The sun popped out a few times, but most of the time it was really cold and just so windy that it hurt your face. So plan your wardrobe better than us and be prepared for possible snow in October!
For our actual Theodore Roosevelt National Park itinerary, we were there for two days, which I think is just enough time to see the major sights (in the off-season when you don’t have to worry about traffic or parking at all). We didn’t do the major hikes (both because of the time crunch and because we did not have the right clothing), so if you’re into hiking, I would stay for a few more days at least.
The first day, we spent some time exploring the land around the house we were staying and then went into the South Unit. We tried to get a good spot for sunset, but it was really cloudy so we didn’t get great views. The second day, we spent the first half in the North Unit and the second half in the South Unit (and we did get a great sunset that day). We honestly had no idea about the time zone difference until our phones kept changing times, so we did it backwards of what we should have done. And make sure you also budget time for driving between the units if you’re going to visit both in one day.
Theodore Roosevelt National Park North Unit
For a bit of history on the park, after Roosevelt’s death, many sites were looked at to honor him and North Dakota was ultimately chosen. The Theodore Roosevelt National Wildlife Refuge was made up of the South Unit and Elkhorn Ranch, and the North Unit was added on later in the 1940s. It was a memorial park for a few decades and didn’t become a national park until 1978.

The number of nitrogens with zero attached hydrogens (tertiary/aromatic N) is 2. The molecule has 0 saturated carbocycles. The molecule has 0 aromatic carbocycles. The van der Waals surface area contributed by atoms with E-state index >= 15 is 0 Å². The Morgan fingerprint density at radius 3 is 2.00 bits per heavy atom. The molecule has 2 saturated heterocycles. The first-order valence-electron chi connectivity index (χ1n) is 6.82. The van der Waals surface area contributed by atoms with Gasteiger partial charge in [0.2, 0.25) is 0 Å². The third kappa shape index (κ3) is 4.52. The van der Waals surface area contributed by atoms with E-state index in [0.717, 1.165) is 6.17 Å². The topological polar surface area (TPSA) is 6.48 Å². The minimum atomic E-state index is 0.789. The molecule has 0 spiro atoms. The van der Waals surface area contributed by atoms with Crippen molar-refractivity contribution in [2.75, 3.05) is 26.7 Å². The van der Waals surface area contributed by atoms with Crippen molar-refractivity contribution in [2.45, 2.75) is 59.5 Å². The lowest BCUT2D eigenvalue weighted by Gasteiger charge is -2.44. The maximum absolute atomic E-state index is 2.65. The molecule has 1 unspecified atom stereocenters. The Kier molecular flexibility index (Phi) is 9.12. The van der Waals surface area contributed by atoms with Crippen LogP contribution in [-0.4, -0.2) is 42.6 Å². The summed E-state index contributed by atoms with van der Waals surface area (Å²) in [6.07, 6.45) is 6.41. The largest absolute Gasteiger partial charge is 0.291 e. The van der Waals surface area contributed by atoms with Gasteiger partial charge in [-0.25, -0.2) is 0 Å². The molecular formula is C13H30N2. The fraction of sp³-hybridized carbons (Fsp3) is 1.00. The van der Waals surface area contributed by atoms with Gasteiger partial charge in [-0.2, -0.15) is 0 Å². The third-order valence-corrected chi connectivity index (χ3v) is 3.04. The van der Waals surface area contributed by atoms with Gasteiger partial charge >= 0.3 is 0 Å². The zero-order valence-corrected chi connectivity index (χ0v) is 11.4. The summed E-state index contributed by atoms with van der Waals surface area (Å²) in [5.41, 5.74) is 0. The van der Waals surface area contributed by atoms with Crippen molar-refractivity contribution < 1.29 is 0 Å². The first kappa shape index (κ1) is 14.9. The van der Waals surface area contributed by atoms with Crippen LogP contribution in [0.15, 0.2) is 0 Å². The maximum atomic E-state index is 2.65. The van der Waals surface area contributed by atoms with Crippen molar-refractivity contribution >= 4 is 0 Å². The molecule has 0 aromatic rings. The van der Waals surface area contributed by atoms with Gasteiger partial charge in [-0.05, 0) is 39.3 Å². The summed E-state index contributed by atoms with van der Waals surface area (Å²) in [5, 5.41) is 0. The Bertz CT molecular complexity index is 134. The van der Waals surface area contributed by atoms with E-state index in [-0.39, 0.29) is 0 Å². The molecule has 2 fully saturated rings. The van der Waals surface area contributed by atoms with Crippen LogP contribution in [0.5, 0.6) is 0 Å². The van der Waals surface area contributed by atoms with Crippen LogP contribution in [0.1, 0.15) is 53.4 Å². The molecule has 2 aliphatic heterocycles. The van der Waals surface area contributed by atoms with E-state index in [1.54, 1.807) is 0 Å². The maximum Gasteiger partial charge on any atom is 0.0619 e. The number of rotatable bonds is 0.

We started our second day in the North Unit, which is a little smaller and doesn’t get as many tourists as the South Unit. The North Unit is said to be more rugged with more extreme canyons and cuts into the rocks. It’s also has a herd of longhorn cattle that the South Unit doesn’t have, but we didn’t see any this time (but we did see tons of other wildlife!).
One of the attractions in the North Unit is the Cannonball Concretions. It’s one area (right off the road so you don’t have to hike far) that has a bunch of round, smooth rocks. They really do look like cannonballs, and it’s a pretty wild sight to see! It’s also pretty different from the rest of the rock formations in the park, so I recommend stopping by and seeing them if you want to see something different.
Theodore Roosevelt National Park South Unit
So the first and last part of our Theodore Roosevelt National Park itinerary was the South Unit since we were staying close by. The South Unit does get more tourists since it’s off the highway and near the town of Medora, but when we were there, we didn’t notice more people in the South Unit vs. the North Unit.